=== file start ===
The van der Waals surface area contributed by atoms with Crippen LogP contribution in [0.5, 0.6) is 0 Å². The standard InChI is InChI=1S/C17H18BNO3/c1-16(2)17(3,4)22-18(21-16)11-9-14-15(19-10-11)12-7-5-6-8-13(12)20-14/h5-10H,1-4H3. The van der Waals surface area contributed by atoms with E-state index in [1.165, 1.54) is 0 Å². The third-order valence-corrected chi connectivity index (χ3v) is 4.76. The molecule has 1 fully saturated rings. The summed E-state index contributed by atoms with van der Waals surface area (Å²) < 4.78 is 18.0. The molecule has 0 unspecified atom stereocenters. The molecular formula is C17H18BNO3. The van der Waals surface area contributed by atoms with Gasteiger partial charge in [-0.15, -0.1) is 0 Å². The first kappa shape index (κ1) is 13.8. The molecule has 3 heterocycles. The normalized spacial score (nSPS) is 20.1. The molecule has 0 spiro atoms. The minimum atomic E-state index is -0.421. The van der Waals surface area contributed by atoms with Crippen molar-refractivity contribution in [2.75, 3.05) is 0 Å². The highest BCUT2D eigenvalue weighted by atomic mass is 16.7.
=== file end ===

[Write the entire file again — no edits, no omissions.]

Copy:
The van der Waals surface area contributed by atoms with Crippen LogP contribution in [0.5, 0.6) is 0 Å². The standard InChI is InChI=1S/C17H18BNO3/c1-16(2)17(3,4)22-18(21-16)11-9-14-15(19-10-11)12-7-5-6-8-13(12)20-14/h5-10H,1-4H3. The van der Waals surface area contributed by atoms with E-state index in [1.165, 1.54) is 0 Å². The third-order valence-corrected chi connectivity index (χ3v) is 4.76. The molecule has 1 fully saturated rings. The summed E-state index contributed by atoms with van der Waals surface area (Å²) < 4.78 is 18.0. The molecule has 0 unspecified atom stereocenters. The molecular formula is C17H18BNO3. The van der Waals surface area contributed by atoms with Gasteiger partial charge in [-0.15, -0.1) is 0 Å². The first kappa shape index (κ1) is 13.8. The molecule has 3 heterocycles. The normalized spacial score (nSPS) is 20.1. The molecule has 0 spiro atoms. The minimum atomic E-state index is -0.421. The van der Waals surface area contributed by atoms with Crippen molar-refractivity contribution in [2.75, 3.05) is 0 Å². The highest BCUT2D eigenvalue weighted by atomic mass is 16.7.